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Holstein-Glückstadt or Schleswig-Holstein-Glückstadt is the historiographical name, as well as contemporary shorthand name, for the parts of the duchies of Schleswig and Holstein that were ruled by the Kings of Denmark in their function as dukes of Schleswig and Holstein, thus also known as Royal Schleswig-Holstein. Other parts of the duchies were ruled by the Dukes of Schleswig-Holstein-Gottorp. The territories of Holstein-Glückstadt are located in present-day Denmark and Germany. The main centre of administration was Segeberg and from 1648 Glückstadt (founded in 1617) on the River Elbe.


After the death of Frederick I of Denmark - who was also Duke of Schleswig and Holstein - his three sons partitioned the Duchies between them in 1544 whereby each of the three brothers received a part of both duchies:

In addition, significant parts of Holstein were jointly administered by the Dukes of Holstein-Glückstadt and the Dukes of Holstein-Gottorp, mainly on the Baltic Sea coast.

In 1640, the County of Holstein-Pinneberg, whose ruling house was extinct, was merged into the royal part of the Duchy of Holstein.

In 1713, the estates of the Dukes of Schleswig-Holstein-Gottorp in Schleswig including Schloss Gottorf were conquered by royal Danish troops in the course of the Great Northern War and in the 1720 Treaty of Frederiksborg, Duke Charles Frederick of Schleswig-Holstein-Gottorp had to cede them to his liege lord the Danish crown.

His remaining territories in Holstein formed the Duchy of Holstein-Gottorp administered from Kiel. In 1773, Charles Frederick's grandson, Paul, Emperor of Russia finally gave his Holstein parts to the Danish king, in his function as duke of Holstein, in exchange for the County of Oldenburg and Holstein was reunited as a single state.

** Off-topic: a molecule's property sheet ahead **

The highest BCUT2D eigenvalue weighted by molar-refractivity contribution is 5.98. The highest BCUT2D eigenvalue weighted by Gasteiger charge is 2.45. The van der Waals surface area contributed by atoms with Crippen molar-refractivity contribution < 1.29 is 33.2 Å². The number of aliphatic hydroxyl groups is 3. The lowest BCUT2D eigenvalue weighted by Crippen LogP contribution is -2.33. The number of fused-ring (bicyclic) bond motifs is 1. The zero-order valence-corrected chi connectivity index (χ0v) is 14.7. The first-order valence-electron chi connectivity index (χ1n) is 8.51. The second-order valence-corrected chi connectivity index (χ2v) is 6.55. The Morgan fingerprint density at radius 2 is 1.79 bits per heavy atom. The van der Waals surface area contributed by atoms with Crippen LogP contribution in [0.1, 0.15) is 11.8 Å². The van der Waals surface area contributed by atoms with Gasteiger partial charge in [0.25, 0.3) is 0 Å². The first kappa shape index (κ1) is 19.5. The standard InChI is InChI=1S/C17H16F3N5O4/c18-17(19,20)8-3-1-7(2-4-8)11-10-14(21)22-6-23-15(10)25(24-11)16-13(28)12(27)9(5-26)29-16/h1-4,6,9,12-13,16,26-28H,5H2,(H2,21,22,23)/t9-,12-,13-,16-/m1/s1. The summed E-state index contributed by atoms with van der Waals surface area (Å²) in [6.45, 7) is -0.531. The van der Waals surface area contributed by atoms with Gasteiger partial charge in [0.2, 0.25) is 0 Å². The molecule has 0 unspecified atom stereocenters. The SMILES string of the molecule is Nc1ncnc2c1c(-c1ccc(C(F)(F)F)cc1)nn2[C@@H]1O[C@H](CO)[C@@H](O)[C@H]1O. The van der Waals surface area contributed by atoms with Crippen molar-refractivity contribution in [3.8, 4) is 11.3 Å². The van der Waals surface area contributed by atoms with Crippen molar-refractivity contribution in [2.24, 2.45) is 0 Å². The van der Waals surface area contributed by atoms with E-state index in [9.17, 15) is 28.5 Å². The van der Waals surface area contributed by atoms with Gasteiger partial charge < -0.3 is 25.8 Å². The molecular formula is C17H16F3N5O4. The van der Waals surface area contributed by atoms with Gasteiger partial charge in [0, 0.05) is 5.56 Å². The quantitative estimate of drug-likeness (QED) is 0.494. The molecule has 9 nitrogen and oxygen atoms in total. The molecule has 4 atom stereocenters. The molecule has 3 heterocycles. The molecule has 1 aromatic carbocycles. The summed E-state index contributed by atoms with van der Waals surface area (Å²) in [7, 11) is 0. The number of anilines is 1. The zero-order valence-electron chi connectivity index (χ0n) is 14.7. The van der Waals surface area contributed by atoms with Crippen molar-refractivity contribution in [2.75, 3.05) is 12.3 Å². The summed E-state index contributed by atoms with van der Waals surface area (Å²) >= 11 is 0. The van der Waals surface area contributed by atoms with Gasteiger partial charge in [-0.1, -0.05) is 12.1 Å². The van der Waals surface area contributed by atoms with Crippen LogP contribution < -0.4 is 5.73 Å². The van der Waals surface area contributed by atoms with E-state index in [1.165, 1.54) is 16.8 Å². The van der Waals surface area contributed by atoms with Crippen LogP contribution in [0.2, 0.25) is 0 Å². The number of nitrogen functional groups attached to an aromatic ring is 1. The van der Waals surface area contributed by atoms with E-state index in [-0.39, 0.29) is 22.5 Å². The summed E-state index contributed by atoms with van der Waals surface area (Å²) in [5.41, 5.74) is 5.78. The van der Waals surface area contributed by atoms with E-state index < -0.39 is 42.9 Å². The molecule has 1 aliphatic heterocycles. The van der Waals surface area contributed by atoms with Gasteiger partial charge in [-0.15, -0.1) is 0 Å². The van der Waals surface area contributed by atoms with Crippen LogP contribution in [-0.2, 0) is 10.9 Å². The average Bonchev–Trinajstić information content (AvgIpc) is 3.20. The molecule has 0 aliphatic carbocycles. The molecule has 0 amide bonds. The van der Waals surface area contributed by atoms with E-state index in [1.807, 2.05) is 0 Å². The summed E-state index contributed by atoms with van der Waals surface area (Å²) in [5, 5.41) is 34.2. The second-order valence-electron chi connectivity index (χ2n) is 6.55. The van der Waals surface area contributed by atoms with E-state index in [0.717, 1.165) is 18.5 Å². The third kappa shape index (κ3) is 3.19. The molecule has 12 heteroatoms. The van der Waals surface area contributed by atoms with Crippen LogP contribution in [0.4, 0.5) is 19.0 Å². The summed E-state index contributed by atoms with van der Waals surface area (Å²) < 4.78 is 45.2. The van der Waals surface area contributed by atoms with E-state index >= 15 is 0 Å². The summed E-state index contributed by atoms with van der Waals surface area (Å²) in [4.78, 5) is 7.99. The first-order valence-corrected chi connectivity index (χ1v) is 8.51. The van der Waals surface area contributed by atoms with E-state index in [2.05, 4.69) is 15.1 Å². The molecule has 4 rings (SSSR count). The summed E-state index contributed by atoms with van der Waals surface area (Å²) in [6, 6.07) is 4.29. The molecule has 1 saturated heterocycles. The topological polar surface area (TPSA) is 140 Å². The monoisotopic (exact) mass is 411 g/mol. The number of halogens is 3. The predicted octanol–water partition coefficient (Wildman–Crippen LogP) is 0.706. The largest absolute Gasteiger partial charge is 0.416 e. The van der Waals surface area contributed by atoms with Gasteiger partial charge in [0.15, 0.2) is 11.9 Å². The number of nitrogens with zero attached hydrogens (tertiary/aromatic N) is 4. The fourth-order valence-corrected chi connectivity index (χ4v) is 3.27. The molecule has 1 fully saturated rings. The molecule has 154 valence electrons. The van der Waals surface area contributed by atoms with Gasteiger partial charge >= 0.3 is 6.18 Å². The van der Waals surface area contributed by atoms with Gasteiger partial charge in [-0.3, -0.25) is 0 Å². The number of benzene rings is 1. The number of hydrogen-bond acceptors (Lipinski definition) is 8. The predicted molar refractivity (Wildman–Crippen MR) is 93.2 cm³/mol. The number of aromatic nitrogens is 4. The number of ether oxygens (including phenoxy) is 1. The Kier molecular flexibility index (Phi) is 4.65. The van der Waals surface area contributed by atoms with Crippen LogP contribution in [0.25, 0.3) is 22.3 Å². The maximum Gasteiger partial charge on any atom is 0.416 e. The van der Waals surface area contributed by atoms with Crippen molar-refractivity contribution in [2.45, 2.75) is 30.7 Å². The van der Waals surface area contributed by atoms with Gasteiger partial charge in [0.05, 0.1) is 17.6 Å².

List of statholders in Schleswig-Holstein-Glückstadt

The Danish king in his function as duke of Holstein, and duke of Schleswig, appointed statholders (German: Statthalter; Latin: produx) to represent him in the duchies. The statholders fulfilled the tasks related to the ducal power as patrimonial lords in the royal shares of Holstein and Schleswig, as well as the royal part in the condominial government with the houses of Gottorp and Haderslev (the latter extinct in 1580) for all the duchies of Holstein (until retreat of Gottorp in 1773) and Schleswig (until Gottorp's deposal from dukedom there in 1720).

See also


  1. 1.0 1.1 1.2 Dietrich Hermann Hegewisch, Schleswigs und Holsteins Geschichte unter dem Könige Christian IV und den Herzogen Friedrich II, Philipp, Johann Adolf und Friedrich III oder von 1588 bis 1648, Kiel: Neue Academische Buchhandlung, 1801, (=Wilhelm Ernst Christiani's Königlich-Dänischen wirklichen Justizraths und ordentlichen Professors der Weltweisheit, Beredsamkeit und Geschichte auf der Königl. Christian-Albrechts-Universität zu Kiel, Geschichte der Herzogthümer Schleswig und Holstein unter dem Oldenburgischen Hause; part 3), p. XIV. No ISBN.